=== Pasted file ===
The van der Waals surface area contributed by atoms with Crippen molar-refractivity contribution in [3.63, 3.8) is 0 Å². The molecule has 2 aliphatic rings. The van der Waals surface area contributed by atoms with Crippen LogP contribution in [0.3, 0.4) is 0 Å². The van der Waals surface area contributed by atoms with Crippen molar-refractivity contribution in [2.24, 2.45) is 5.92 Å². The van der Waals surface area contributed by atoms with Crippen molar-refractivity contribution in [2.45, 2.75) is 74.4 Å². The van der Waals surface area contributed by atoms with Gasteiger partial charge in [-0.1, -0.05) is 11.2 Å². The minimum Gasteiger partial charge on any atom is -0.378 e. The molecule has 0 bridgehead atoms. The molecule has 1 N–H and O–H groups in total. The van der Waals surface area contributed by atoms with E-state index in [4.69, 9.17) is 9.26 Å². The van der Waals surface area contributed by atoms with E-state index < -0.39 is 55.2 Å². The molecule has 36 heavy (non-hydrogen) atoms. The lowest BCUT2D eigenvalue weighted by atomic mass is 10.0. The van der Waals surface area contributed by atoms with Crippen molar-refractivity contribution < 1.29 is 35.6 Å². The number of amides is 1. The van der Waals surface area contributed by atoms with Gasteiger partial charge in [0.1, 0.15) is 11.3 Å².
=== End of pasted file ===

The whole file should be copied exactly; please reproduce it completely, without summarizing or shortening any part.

The van der Waals surface area contributed by atoms with Crippen molar-refractivity contribution in [3.63, 3.8) is 0 Å². The molecule has 2 aliphatic rings. The van der Waals surface area contributed by atoms with Crippen LogP contribution in [0.3, 0.4) is 0 Å². The van der Waals surface area contributed by atoms with Crippen molar-refractivity contribution in [2.24, 2.45) is 5.92 Å². The van der Waals surface area contributed by atoms with Crippen molar-refractivity contribution in [2.45, 2.75) is 74.4 Å². The van der Waals surface area contributed by atoms with Gasteiger partial charge in [-0.1, -0.05) is 11.2 Å². The minimum Gasteiger partial charge on any atom is -0.378 e. The molecule has 0 bridgehead atoms. The molecule has 1 N–H and O–H groups in total. The van der Waals surface area contributed by atoms with E-state index in [4.69, 9.17) is 9.26 Å². The van der Waals surface area contributed by atoms with E-state index < -0.39 is 55.2 Å². The molecule has 36 heavy (non-hydrogen) atoms. The lowest BCUT2D eigenvalue weighted by atomic mass is 10.0. The van der Waals surface area contributed by atoms with Crippen molar-refractivity contribution < 1.29 is 35.6 Å². The number of amides is 1. The van der Waals surface area contributed by atoms with Gasteiger partial charge in [0.1, 0.15) is 11.3 Å².